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Five Ways the White House Is Changing Federally Backed Mortgages Five Ways the White House Is Changing Federally Backed Mortgages

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Five Ways the White House Is Changing Federally Backed Mortgages

President Obama’s message to spur the economy has changed from “pass this bill” to “we can’t wait.” And mortgage rates are the impatient administration’s first target. Rather than waiting for congressional action to improve the outlook for homeowners, the White House is making it easier to refinance loans backed by the Home Affordable Refinance Program.

Though the executive branch can’t legally reach into the practices of private lenders, here is a look at a list of changes (and nudges) the administration plans to implement beginning on Nov. 15:



  1. Eliminating the ceiling: Currently, borrowers can owe no more than 125 percent of the value on their home to qualify for refinancing under HARP. The new requirements will eliminate that ceiling, but it will take congressional action to blow out the floor that requires borrowers to owe more than 80 percent before they qualify for a refinance. According to Corelogic data and analytics, 4.7 million Americans owe more than 125 percent on their homes.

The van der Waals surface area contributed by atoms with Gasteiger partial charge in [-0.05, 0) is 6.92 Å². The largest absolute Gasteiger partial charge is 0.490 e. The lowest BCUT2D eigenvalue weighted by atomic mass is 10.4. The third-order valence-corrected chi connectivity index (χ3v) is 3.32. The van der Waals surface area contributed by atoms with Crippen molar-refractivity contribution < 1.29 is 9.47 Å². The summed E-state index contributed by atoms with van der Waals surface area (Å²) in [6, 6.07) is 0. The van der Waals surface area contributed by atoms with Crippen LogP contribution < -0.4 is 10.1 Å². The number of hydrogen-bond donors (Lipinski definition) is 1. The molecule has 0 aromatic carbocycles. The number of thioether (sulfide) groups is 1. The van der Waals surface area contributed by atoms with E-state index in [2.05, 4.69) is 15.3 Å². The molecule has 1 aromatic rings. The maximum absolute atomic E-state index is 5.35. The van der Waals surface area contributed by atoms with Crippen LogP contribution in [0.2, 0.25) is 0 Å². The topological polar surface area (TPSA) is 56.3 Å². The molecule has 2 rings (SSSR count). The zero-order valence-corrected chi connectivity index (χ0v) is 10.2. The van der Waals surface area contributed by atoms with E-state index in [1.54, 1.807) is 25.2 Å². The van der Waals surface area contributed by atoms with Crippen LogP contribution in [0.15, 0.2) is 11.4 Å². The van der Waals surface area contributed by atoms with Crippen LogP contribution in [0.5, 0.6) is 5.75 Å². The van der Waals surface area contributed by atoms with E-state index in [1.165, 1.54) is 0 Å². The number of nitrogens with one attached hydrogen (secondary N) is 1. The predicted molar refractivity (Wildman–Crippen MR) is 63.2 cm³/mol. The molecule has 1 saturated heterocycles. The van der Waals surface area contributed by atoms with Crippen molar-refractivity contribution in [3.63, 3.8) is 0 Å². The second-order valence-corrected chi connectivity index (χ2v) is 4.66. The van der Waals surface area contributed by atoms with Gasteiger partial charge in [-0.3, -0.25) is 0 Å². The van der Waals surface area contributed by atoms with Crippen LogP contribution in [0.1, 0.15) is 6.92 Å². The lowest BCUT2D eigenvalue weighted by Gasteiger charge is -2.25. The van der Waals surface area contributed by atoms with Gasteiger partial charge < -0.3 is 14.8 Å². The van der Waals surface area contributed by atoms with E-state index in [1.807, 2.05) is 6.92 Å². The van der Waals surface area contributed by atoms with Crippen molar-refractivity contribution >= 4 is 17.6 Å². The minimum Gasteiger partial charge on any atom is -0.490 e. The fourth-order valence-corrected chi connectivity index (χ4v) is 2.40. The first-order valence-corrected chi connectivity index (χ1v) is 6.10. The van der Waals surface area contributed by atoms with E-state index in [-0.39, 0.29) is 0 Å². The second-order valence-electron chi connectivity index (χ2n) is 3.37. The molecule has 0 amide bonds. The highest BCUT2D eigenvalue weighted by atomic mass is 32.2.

2. No-equity requirement: The HARP program began with the intention of making refinancing available to homeowners with little equity. Now, in the effort to widen the program's reach, homeowners with no equity at all will be able to refinance.
  3. No new property appraisal required: To qualify for HARP, borrowers had to undergo an application process that included a home appraisal from the federal authority. Now, in an effort to streamline that process, homeowners can apply for loans on new properties without an appraisal.
  4. Extending the term of the program: When HARP was introduced in 2009, the loans it backed were supposed to be a temporary fix to the mortgage-bubble burst. Now, the program has been extended 18 months so that borrowers can apply for loans through the end of 2013.
  5. Inviting competition: Under the current model, the original lender of a HARP-backed loan holds all the power over its rates because the system is too complicated and risky to invite competition. That’s according to National Economic Council Director Gene Sperling, who calls the plan to waive certain representations and warranties for loan makers the most important of the proposals. Sperling expects the move will make it more appealing for other lenders to jump into the market and challenge the current holders.
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